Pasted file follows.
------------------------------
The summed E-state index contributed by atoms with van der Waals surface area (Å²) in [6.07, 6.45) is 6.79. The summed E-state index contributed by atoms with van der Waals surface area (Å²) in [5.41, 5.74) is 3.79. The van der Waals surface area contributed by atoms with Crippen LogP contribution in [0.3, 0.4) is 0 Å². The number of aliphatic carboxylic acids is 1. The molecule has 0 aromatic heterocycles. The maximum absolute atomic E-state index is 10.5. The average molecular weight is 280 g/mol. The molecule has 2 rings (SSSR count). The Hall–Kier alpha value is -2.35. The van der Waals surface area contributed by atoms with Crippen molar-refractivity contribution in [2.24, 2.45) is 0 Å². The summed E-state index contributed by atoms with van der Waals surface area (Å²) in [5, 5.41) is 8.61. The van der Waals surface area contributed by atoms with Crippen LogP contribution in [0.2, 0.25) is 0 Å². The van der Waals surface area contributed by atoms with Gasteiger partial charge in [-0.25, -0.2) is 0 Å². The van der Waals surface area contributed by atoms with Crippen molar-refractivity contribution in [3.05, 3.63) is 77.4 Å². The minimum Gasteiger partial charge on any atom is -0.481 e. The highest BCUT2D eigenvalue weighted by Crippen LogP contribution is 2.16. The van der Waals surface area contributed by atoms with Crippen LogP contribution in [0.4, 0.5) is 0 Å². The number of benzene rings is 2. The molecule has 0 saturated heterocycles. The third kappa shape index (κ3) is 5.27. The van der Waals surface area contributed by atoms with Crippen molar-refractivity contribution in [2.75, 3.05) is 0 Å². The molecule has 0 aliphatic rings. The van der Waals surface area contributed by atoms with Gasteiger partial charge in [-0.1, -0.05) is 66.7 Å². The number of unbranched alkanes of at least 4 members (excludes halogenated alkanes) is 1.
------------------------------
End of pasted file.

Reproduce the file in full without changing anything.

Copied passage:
The summed E-state index contributed by atoms with van der Waals surface area (Å²) in [6.07, 6.45) is 6.79. The summed E-state index contributed by atoms with van der Waals surface area (Å²) in [5.41, 5.74) is 3.79. The van der Waals surface area contributed by atoms with Crippen LogP contribution in [0.3, 0.4) is 0 Å². The number of aliphatic carboxylic acids is 1. The molecule has 0 aromatic heterocycles. The maximum absolute atomic E-state index is 10.5. The average molecular weight is 280 g/mol. The molecule has 2 rings (SSSR count). The Hall–Kier alpha value is -2.35. The van der Waals surface area contributed by atoms with Crippen molar-refractivity contribution in [2.24, 2.45) is 0 Å². The summed E-state index contributed by atoms with van der Waals surface area (Å²) in [5, 5.41) is 8.61. The van der Waals surface area contributed by atoms with Crippen LogP contribution in [0.2, 0.25) is 0 Å². The van der Waals surface area contributed by atoms with Gasteiger partial charge in [-0.25, -0.2) is 0 Å². The van der Waals surface area contributed by atoms with Crippen molar-refractivity contribution in [3.05, 3.63) is 77.4 Å². The minimum Gasteiger partial charge on any atom is -0.481 e. The highest BCUT2D eigenvalue weighted by Crippen LogP contribution is 2.16. The van der Waals surface area contributed by atoms with Crippen LogP contribution in [0.4, 0.5) is 0 Å². The number of benzene rings is 2. The molecule has 0 saturated heterocycles. The third kappa shape index (κ3) is 5.27. The van der Waals surface area contributed by atoms with Crippen molar-refractivity contribution in [2.75, 3.05) is 0 Å². The molecule has 0 aliphatic rings. The van der Waals surface area contributed by atoms with Gasteiger partial charge in [-0.1, -0.05) is 66.7 Å². The number of unbranched alkanes of at least 4 members (excludes halogenated alkanes) is 1.